Vol. 5 Num 215 Fri. December 31, 2004  

Plot thickens after mysterious death of Ukraine minister

The mysterious suspected suicide of Ukraine's powerful transport minister has sparked rumours of bloody infighting within the crumbling outgoing regime after weeks of election turmoil.

The Kiev press, almost forgetting the historic election win of opposition leader Viktor Yushchenko, has devoted pages to the death of Heorhiy Kirpa, who was found dead with a gunshot wound to his head Monday evening at his home.

"Has the season of deaths within the devastated elite begun?" asked the oligarch-owned Segodnia daily after the second unexplained death of a government-connected figure in recent weeks.

"Suicide, mopping-up, vengeance?" the opposition Vecherniye Vesti's banner headline said. Another pro-Yushchenko daily, the Kiev Gazeta, affirmed that "ministers don't die for love."

During the funeral service on Wednesday, outgoing President Leonid Kuchma and Prime Minister Viktor Yanukovich, the unlucky presidential contender, sneaked in through a side-door to dodge journalists' questions.

Ukraine's prosecutor general's office said Tuesday it had opened a criminal inquiry into "forced suicide" although not ruling out "other hypotheses," as some media suggested it was a case of murder.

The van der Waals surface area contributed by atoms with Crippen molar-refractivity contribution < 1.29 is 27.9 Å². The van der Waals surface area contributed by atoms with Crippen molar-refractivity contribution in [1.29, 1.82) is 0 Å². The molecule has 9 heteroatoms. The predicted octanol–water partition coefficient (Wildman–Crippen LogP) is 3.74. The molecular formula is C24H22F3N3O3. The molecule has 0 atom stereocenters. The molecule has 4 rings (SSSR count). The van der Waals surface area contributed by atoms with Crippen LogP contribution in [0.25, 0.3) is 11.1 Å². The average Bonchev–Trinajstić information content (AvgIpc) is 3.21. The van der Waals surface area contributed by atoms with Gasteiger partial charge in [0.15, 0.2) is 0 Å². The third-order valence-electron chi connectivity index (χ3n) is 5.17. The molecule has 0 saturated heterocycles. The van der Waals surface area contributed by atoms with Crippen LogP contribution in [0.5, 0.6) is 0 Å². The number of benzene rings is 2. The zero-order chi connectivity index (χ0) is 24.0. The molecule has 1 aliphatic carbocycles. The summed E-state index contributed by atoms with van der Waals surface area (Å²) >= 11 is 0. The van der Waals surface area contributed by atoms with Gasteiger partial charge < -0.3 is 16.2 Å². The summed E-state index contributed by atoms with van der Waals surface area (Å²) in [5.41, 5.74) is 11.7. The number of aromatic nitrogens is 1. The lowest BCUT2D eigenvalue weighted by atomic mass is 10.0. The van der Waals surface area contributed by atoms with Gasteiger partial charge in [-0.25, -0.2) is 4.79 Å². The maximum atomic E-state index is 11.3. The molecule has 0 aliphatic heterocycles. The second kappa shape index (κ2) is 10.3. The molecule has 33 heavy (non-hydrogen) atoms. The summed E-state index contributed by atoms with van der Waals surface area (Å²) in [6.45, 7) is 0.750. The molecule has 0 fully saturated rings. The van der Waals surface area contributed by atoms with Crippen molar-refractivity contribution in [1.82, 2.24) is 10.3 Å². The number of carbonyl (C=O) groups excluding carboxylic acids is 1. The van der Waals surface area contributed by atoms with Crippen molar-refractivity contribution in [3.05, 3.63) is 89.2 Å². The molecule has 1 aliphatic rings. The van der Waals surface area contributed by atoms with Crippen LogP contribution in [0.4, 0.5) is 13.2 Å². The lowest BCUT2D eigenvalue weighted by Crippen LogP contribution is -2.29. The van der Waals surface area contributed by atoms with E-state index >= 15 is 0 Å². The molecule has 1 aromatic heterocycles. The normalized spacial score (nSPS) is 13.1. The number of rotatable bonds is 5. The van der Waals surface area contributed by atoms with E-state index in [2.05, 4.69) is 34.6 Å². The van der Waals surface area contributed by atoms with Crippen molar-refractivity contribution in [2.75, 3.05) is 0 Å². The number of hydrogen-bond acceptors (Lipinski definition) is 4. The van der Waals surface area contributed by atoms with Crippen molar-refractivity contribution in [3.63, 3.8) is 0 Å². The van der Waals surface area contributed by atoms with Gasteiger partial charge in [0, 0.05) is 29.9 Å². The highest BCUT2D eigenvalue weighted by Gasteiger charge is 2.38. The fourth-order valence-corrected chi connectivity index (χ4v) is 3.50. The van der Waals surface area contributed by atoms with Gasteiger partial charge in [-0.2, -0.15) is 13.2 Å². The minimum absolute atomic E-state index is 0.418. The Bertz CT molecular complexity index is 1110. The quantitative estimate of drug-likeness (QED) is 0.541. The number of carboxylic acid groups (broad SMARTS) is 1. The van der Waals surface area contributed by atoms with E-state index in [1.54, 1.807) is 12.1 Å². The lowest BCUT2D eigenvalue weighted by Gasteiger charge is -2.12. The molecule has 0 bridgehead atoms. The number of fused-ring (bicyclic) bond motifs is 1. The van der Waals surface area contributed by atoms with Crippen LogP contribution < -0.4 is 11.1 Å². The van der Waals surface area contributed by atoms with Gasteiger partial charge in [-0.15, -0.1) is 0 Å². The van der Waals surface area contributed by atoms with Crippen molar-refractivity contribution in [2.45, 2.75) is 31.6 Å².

Kirpa, 58, was found dead with a gunshot wound to his head in his residence outside Kiev, a Makarov pistol lying near his body.

According to the opposition, his ministry provided money and other support for the campaign of Yanukovich, whose contested victory in the November 21 presidential poll was annulled by the supreme court because of huge fraud.

He was accused too of blocking rail travel of pro-Yushchenko supporters during the campaign and giving free transport to Yanukovich partisans to allow them to cast multiple votes in different cities in the falsified election.

Also minister for communications, Kirpa is seen as likely to have been privy to a break-in to the central election commission server as vote results poured in during the November poll.

But the opposition's so-called "orange revolution" in which it mounted 17 days of mass street protests against Yanukovich's win, appeared to have changed the minister's stance, like that of Kuchma himself.